The Night Beat: Clues From the VIN; Tuesday Primaries; Cantor's Critique

CBS News reports that investigators consider a Pakistani-American to be a "person of interest" in the Times Square incident. He was traced via forensics; his name is known to terrorism investigators.

Here is an unclassified document prepared by the Department of Homeland Security about the investigation: TIMES SQUARE 1MAY2010_final.pdf ... They've distributed it to DHS fusion centers across the country. ... Note the point about the Vehicle Identification Number. Someone, at some point, removed it from the dashboard of the vehicle. Remember: investigators were able to identify suspects from the first World Trade Center bombing when they found the dashboard VIN from a Ryder truck used in the bombing. This suggests two things: one, that the suspect may have studied the first WTC bombing, and two, the suspect aren't aware that the VIN can be found on at least a dozen other parts of the car.

The FBI and NYPD are acting like the FBI and NYPD in figuring out who gets to do what, when and where. The Washington Post triple bylined a story suggesting that investigators were focusing on foreign links, but other news organizations, including CBS and NBC, were more cautious, reporting that the suspect's telephone calls overseas may be nothing more than just that. NB: the possibility of any linkage to foreign terrorist cells moves jurisdiction of the case into federal hands. ...

Sens. Sherrod Brown and Ted Kaufman and other senators plan to hit the Senate floor in the 10 a.m. hour to present their amendment re: ending too big to fail "the right way."

Tweet from Wall Street Journal's Jonathan Weisman: "John Boehner said Gulf oil disaster proves need for GOP's all of the above strategy on energy. I'm not sure I follow, but there ya go."

Minority Whip Eric Cantor delivers a well-advertised speech on national security at Heritage Tuesday. Here are the main paragraphs:

America faces the twin threats of nuclear proliferation and terrorism. Warning signs abound, whether they be the failed attacks in an airplane on Christmas Day or in a parked car in Times Square.  The goal in both instances was to take many innocent lives.  Yet with each close encounter, my fear is that the country goes on heightened alert only so long as the media covers it.   All too often that means hours and days rather than permanently.  Equally concerning is that the administration and other elected officials tend to give these warnings due attention only in limited spurts. Many of the same critics who groused about how we failed to connect the dots prior to 9-11 are today repeating the same pattern.   As a result, America is at risk of slipping into the type of false sense of security which prevailed before that September morning.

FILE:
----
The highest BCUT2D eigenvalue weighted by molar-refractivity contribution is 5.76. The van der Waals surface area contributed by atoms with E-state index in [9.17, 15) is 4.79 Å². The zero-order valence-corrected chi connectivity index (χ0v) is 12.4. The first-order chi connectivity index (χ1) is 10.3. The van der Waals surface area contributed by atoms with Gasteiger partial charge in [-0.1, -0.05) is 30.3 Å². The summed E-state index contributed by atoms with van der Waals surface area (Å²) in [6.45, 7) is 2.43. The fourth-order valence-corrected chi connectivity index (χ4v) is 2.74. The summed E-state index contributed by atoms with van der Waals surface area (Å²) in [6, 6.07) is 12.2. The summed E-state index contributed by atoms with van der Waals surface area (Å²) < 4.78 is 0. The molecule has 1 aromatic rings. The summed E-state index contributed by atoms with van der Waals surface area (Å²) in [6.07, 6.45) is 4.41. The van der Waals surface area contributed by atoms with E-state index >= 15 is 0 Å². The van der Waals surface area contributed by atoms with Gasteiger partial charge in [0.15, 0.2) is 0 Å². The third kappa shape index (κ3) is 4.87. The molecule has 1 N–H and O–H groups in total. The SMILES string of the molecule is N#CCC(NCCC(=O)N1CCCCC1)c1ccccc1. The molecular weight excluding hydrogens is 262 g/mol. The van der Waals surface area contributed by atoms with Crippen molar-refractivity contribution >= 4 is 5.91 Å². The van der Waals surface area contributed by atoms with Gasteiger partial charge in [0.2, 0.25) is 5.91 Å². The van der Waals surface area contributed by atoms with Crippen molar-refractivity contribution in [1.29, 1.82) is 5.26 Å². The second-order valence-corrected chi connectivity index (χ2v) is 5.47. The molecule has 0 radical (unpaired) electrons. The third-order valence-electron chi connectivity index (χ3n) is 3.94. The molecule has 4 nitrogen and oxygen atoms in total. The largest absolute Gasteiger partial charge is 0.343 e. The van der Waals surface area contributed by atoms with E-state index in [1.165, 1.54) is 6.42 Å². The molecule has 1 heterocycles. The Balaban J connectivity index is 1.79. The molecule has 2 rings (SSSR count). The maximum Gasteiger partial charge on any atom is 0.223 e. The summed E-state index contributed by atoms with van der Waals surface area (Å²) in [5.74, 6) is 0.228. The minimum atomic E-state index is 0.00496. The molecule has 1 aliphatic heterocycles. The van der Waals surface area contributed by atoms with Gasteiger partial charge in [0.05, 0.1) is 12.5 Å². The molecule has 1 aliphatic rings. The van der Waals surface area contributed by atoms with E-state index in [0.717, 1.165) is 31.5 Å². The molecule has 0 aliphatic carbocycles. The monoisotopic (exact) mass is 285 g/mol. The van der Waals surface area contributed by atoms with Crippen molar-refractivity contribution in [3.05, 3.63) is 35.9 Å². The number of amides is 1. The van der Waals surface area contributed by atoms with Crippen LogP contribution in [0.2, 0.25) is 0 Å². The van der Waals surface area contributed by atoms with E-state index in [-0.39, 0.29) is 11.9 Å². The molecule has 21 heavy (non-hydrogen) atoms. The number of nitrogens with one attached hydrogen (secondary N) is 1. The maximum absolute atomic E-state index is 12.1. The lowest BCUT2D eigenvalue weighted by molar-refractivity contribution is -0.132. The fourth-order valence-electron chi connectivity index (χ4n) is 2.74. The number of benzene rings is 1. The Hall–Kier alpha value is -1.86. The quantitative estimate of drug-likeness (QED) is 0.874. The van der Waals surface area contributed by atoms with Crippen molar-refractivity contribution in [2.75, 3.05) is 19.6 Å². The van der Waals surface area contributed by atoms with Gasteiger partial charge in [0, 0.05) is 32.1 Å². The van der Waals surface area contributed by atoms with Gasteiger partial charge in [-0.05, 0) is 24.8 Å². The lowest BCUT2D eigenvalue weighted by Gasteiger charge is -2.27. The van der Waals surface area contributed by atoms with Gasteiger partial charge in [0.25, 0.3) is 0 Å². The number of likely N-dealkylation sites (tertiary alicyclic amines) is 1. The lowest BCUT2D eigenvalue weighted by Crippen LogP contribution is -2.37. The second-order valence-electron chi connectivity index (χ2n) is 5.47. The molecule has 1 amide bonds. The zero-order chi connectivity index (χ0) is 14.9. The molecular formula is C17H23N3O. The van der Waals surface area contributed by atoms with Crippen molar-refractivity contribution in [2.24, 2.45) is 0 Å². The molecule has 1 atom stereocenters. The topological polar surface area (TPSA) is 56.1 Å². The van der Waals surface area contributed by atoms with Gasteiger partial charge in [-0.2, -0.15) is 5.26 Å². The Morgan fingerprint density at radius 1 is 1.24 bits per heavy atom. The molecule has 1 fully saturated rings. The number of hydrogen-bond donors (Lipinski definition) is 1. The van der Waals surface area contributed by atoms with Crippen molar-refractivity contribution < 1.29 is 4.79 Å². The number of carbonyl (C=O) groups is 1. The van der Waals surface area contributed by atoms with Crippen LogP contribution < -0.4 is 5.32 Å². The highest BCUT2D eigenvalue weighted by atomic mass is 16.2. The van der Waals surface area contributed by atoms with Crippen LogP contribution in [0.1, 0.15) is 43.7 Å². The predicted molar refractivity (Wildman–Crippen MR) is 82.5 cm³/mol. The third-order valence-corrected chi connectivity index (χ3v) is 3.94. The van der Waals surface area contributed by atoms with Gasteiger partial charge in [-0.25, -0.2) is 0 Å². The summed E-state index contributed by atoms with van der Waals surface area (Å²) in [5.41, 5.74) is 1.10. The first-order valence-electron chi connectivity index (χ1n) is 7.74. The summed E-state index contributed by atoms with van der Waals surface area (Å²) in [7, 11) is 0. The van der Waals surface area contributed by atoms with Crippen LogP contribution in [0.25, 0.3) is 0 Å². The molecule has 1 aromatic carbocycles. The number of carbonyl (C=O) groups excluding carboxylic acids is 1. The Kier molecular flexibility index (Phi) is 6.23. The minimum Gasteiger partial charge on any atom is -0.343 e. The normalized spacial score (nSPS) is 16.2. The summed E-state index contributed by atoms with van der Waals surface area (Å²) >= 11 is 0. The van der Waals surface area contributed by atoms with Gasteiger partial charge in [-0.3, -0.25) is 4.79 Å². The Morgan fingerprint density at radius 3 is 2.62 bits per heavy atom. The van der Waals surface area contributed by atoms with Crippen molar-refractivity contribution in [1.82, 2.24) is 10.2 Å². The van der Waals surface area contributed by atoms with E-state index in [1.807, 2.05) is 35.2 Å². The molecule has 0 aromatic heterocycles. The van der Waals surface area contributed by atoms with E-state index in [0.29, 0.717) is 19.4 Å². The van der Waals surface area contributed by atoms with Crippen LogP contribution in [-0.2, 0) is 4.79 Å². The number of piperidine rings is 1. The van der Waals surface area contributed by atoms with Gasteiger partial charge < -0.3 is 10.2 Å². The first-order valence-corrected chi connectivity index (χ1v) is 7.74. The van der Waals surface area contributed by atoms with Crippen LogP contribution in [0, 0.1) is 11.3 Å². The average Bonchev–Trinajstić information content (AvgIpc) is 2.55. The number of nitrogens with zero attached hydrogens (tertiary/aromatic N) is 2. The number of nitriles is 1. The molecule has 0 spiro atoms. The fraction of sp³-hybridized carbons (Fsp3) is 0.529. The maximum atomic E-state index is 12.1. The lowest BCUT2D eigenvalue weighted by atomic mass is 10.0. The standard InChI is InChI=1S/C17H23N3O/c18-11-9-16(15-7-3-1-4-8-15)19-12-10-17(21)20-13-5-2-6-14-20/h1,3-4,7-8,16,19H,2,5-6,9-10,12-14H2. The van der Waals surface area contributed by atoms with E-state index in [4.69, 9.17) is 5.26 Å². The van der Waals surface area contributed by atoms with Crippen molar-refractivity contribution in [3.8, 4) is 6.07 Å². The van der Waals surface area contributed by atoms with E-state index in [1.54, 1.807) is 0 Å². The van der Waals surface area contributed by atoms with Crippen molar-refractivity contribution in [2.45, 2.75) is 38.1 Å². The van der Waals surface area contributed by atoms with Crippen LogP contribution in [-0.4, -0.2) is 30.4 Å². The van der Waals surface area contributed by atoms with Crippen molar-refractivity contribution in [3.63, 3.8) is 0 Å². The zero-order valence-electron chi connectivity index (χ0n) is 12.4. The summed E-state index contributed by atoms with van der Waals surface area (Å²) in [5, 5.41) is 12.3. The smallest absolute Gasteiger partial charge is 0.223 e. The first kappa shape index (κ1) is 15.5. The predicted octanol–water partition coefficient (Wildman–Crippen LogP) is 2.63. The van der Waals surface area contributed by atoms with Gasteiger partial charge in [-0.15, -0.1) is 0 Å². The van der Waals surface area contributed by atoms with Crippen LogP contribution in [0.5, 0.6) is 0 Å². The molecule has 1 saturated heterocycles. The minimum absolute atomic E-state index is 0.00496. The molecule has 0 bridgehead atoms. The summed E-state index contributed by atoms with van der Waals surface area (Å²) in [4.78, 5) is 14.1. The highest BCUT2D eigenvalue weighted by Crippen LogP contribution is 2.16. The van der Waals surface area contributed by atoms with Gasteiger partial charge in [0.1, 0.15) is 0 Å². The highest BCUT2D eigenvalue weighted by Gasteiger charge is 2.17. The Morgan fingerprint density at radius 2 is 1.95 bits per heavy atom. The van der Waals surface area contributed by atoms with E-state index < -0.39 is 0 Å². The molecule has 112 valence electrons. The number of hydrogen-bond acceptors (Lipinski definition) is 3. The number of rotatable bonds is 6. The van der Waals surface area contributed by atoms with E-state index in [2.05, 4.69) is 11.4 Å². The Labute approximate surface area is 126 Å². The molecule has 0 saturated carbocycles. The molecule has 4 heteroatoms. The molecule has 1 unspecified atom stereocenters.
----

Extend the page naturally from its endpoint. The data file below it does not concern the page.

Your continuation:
For our allies around the world, it's decision time.   Can they rely on America to keep them safe? Or should they develop their own nuclear weapons, or start to cozy up to Iran, China and Russia out of fear they will be attacked?   So we have arrived at a critical crossroads, with America's long-term security interests hanging in the balance.   My message to you today is this: Now should be the time for America to rededicate itself to the strategy of:  ONE) peace through strength, and TWO) recommitting ourselves to standing up for democratic and peaceful allies.

The White House will announce the winner of its Race To The Top high school commencement challenge at 11:00 a.m. ET Tuesday.

Watch for a more aggressive DCCC/White House effort to promote the notion that only Ed Case would be competitive against Republican Charles Djou in November's HI 01 election.  Democrats are circulating a poll by Ted Harstad  in an effort to less gently nudge State Senate President Colleen Hanabusa out of the race. The time for politeness is over, apparently. In any event, if Democrats lose the special election, they'll most likely regain the seat in November.

Primaries tomorrow. Republicans are hopeful that Senate candidate Dan Coats wins by a significant margin in Indiana. ... Democrats are OK with Coats because he's already been tagged and tainted, they believe.

In Ohio, Democrats know that Lee Fisher will win the Senate primary comfortably; he begins the general election with a poll showing him up four on Republican candidate Rob Portman. (Portman tomorrow gets a new press chief: Jeff Sadosky, vice KBH's office.)

In North Carolina, Democrats hope that one of the three candidates (but really only Sec/state Elaine Marshall and Iraq vet Cal Cunningham) gets above 40% to avoid a June 22 run-off. Polls show Republican incumbent Richard Burr ahead of any Democrat by a half of a dozen points, but his approval ratings are worrisomely low for Republicans.

There are several competitive House primaries as well -- looking specifically at the GOPers battling Dan Burton in Indiana and the Democratic upstart who is challenging Larry Kissell in  North Carolina. ... The AP's Sidoti summarizes the night as one where the establishment is facing challenges from upstarts.
 
Key factoid in the NYT/CBS poll: Obama's net approval rating among independents is +9, the highest is a while. And independents are now evenly split as to how they assess his handling of the economy.

There may be no smarter way to start your day: Ezra Klein's Wonkbook, published at 7:10 a.m., is pretty amazing. Signing up for the e-mail is arduous and confusing. But it's worth it.

Presented by

Marc Ambinder is an Atlantic contributing editor. He is also a senior contributor at Defense One, a contributing editor at GQ, and a regular contributor at The Week.

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